Giancarlo Stanton just sprained his wrist washing his hands

This is the rant of someone who’s never had to sacrifice anything or even think about anyone other than themself. Just grotesque.

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1 hour ago, fletch44 said:

It's not as simple a question as X amount more will die if we come out of quarantine. You have to look at how many people will die or be ruined if we don't too? How many suicides ? How many people turn to drug to alcohol ? How many people lose their jobs and put into squalor which then leads to negative health consequences for them and their children. What are the mental health factors ? You think sending 20-30% of the country to unemployment will have no negative public health impacts ? You don't think that will lead to an increase in deaths ?  It's an ethical dilemma and not an easy problem to solve.

I fully agree with this, and truthfully, the people who are preaching to remain in complete ISO till a vaccine of some sort is provided are likely either seniors with pensions, well established financially where the lack of income doesnt impact them or are fortunate to work from home.. but for those who arent any of those things (and there are  A LOTTTTT of them).. much of what you described earlier is not far fetched and could easily happen... the economy can not remain shut down and in lock down for a minimum of 18 months (if not longer..). Regardless, a loss of life will be taking place, whether in ISO or not.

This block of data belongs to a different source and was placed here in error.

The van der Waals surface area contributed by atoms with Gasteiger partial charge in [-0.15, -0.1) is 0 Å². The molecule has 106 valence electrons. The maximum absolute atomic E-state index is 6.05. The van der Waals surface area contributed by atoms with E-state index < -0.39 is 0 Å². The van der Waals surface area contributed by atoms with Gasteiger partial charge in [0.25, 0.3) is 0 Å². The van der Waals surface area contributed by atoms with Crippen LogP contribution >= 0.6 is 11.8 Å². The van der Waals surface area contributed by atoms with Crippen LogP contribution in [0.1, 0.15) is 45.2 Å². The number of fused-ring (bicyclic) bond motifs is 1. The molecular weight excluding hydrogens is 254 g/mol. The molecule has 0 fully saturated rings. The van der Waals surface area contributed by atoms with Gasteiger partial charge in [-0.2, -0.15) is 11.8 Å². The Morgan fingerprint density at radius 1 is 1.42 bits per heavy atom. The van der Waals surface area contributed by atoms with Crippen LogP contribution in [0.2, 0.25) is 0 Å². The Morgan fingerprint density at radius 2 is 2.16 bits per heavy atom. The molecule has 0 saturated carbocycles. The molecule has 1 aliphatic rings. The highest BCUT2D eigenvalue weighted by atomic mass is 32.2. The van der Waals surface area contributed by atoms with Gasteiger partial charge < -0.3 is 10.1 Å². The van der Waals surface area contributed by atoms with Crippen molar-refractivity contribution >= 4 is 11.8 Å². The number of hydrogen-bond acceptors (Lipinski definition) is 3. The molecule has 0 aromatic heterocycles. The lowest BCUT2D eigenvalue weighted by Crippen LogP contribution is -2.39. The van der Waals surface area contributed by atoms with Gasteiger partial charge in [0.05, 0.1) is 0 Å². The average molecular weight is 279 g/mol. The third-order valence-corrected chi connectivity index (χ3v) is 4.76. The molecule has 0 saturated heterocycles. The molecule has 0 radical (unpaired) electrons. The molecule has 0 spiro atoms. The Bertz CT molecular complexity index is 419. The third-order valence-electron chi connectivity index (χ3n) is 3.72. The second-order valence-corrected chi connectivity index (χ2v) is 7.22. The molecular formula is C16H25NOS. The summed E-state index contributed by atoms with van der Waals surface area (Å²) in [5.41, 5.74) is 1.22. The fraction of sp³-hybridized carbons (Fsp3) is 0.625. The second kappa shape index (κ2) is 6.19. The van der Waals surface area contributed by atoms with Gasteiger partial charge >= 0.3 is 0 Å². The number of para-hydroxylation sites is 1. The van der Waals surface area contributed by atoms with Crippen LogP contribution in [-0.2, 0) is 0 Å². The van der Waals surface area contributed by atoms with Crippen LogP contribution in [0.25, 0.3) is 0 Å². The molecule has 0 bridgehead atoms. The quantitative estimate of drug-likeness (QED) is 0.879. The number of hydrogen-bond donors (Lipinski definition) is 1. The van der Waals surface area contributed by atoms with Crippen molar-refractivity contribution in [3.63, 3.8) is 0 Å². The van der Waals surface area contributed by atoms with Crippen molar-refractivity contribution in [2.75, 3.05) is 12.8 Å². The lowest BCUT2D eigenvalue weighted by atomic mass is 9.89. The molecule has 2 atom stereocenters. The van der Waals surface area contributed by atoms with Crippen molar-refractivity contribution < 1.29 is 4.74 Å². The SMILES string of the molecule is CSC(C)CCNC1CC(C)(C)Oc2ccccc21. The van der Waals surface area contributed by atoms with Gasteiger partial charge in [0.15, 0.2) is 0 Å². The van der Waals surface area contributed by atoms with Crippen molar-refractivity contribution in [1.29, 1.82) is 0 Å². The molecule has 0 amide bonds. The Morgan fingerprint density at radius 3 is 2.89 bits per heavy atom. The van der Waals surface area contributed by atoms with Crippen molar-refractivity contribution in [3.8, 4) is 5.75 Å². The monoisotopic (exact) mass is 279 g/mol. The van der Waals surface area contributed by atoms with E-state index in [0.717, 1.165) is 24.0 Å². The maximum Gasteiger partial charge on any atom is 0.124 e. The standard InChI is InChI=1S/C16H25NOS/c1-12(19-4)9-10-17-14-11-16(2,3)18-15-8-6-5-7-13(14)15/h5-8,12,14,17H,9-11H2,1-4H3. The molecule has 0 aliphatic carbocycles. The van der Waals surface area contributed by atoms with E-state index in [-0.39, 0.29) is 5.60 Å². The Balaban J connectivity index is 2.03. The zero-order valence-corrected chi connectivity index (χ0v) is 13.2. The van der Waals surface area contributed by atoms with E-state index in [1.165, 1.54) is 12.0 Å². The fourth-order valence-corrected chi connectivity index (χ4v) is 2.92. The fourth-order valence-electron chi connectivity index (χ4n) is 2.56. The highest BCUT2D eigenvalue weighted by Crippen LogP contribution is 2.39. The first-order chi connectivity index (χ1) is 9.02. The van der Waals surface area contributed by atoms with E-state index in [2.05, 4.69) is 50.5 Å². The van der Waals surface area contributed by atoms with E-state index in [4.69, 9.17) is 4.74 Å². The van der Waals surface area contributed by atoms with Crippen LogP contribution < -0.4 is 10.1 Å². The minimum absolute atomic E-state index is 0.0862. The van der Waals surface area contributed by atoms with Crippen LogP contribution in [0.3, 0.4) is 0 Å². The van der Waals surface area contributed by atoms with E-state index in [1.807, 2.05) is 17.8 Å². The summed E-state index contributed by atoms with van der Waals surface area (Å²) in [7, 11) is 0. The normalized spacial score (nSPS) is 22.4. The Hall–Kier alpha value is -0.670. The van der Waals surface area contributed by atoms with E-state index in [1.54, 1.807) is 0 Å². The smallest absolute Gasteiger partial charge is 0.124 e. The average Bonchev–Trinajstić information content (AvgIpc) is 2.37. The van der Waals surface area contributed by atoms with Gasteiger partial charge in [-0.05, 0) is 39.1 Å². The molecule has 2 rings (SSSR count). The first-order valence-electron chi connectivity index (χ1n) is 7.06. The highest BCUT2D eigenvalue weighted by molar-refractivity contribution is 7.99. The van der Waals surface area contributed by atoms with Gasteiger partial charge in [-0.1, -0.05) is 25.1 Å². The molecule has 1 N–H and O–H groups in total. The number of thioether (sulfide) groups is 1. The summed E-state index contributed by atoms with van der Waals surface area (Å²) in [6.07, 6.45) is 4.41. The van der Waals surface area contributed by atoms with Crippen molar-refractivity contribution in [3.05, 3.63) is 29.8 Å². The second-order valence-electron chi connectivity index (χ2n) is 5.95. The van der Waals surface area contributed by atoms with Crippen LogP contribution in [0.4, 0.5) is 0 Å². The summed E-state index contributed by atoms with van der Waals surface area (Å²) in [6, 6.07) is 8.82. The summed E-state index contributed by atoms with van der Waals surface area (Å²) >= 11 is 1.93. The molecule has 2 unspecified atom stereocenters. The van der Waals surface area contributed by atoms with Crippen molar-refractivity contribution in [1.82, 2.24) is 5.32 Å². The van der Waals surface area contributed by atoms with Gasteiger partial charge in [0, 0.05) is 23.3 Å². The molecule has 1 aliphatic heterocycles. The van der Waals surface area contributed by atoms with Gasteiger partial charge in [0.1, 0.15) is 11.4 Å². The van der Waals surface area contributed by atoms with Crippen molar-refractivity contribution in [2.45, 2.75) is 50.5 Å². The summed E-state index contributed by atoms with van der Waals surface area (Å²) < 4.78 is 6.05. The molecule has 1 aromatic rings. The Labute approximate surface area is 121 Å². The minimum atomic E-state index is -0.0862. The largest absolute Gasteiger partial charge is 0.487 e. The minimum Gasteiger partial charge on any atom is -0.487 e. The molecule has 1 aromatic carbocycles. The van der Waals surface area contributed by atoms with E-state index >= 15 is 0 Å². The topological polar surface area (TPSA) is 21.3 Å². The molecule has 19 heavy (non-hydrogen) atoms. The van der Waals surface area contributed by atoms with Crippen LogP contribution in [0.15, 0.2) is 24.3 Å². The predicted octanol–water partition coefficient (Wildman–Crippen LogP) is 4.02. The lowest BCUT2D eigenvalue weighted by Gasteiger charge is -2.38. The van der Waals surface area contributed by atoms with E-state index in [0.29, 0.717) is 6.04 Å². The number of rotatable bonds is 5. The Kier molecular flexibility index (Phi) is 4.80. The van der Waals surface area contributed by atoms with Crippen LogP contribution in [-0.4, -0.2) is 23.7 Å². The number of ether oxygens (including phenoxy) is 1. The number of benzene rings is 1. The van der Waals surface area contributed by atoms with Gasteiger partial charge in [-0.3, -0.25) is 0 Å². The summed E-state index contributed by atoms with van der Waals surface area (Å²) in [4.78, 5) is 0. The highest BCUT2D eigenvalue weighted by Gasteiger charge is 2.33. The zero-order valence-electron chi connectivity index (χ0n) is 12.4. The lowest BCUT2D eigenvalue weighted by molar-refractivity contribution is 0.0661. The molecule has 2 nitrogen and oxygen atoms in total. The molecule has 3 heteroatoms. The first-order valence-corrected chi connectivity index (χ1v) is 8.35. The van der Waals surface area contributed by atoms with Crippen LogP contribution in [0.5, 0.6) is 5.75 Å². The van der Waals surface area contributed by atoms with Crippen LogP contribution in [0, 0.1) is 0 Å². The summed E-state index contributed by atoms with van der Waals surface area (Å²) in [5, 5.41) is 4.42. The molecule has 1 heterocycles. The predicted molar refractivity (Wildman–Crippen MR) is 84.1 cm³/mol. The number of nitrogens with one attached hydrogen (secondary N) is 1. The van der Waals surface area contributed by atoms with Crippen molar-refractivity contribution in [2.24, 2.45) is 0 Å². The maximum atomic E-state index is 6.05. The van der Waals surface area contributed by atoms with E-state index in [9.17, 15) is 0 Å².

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Yeah, there is no "perfect" solution here, as any option is going to have bad consequences. That's just the reality of a very bad virus being unleashed on the world. 

The whole touting of the "herd immunity" would have more merit if this virus wasnt as nasty. While the mortality rate and hospitalization rate for a given person dont see so bad, the fact that this virus is highly contagious means that the sheer volume of people that will get it is astronomical. Even if it is a small % the require hospitalization or eventually die, the volume of those that get infected means hospitals would be 100% overwhelmed, leaving people to die that otherwise wouldn't. 

Sweden is starting to pay a price for being laissez-faire about this. 

Businesses here will be re-opened, but it has to be done smartly and incrementally. These are major no-win decisions for the president and the governors. All we can do is work together, learn from each other, help each other, and try to objectively understand that any course of action is going to have consequences. 

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4 minutes ago, tonycpsu said:

 

Experts have studied the relationship between economic hardship and longevity, and it's a lot more nuanced than one might initially think.

How the Recession Improved Life Expectancy—but Didn't Make Us Healthier

 

Anyone asserting that economic hardship leads to more deaths or shorter lifespans needs to show their work.

This article is suggesting that people live longer when in times of economic hardship?